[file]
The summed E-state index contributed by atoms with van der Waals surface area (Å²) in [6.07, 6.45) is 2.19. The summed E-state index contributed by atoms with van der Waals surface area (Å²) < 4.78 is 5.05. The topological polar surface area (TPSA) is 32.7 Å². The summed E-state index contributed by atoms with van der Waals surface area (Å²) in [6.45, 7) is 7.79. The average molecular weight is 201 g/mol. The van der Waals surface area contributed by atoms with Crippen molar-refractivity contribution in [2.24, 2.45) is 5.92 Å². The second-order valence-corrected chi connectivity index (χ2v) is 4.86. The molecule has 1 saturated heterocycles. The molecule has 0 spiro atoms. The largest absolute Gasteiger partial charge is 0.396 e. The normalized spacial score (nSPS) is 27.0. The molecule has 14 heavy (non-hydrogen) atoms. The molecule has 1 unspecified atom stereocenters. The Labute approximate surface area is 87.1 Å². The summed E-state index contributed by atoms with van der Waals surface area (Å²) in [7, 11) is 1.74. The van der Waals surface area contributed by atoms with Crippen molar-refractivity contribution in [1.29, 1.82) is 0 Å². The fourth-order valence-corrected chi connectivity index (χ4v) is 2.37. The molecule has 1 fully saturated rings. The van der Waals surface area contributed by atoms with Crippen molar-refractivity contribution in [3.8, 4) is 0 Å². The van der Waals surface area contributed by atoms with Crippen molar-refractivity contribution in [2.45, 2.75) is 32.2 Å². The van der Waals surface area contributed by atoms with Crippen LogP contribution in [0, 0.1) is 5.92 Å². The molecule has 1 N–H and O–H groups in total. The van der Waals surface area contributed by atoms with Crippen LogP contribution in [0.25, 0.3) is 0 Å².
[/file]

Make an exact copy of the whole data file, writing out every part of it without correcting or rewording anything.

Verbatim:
The summed E-state index contributed by atoms with van der Waals surface area (Å²) in [6.07, 6.45) is 2.19. The summed E-state index contributed by atoms with van der Waals surface area (Å²) < 4.78 is 5.05. The topological polar surface area (TPSA) is 32.7 Å². The summed E-state index contributed by atoms with van der Waals surface area (Å²) in [6.45, 7) is 7.79. The average molecular weight is 201 g/mol. The van der Waals surface area contributed by atoms with Crippen molar-refractivity contribution in [2.24, 2.45) is 5.92 Å². The second-order valence-corrected chi connectivity index (χ2v) is 4.86. The molecule has 1 saturated heterocycles. The molecule has 0 spiro atoms. The largest absolute Gasteiger partial charge is 0.396 e. The normalized spacial score (nSPS) is 27.0. The molecule has 14 heavy (non-hydrogen) atoms. The molecule has 1 unspecified atom stereocenters. The Labute approximate surface area is 87.1 Å². The summed E-state index contributed by atoms with van der Waals surface area (Å²) in [7, 11) is 1.74. The van der Waals surface area contributed by atoms with Crippen molar-refractivity contribution in [1.29, 1.82) is 0 Å². The fourth-order valence-corrected chi connectivity index (χ4v) is 2.37. The molecule has 1 fully saturated rings. The van der Waals surface area contributed by atoms with Crippen molar-refractivity contribution in [3.8, 4) is 0 Å². The van der Waals surface area contributed by atoms with Crippen molar-refractivity contribution in [2.45, 2.75) is 32.2 Å². The van der Waals surface area contributed by atoms with Crippen LogP contribution in [0, 0.1) is 5.92 Å². The molecule has 1 N–H and O–H groups in total. The van der Waals surface area contributed by atoms with Crippen LogP contribution in [0.25, 0.3) is 0 Å².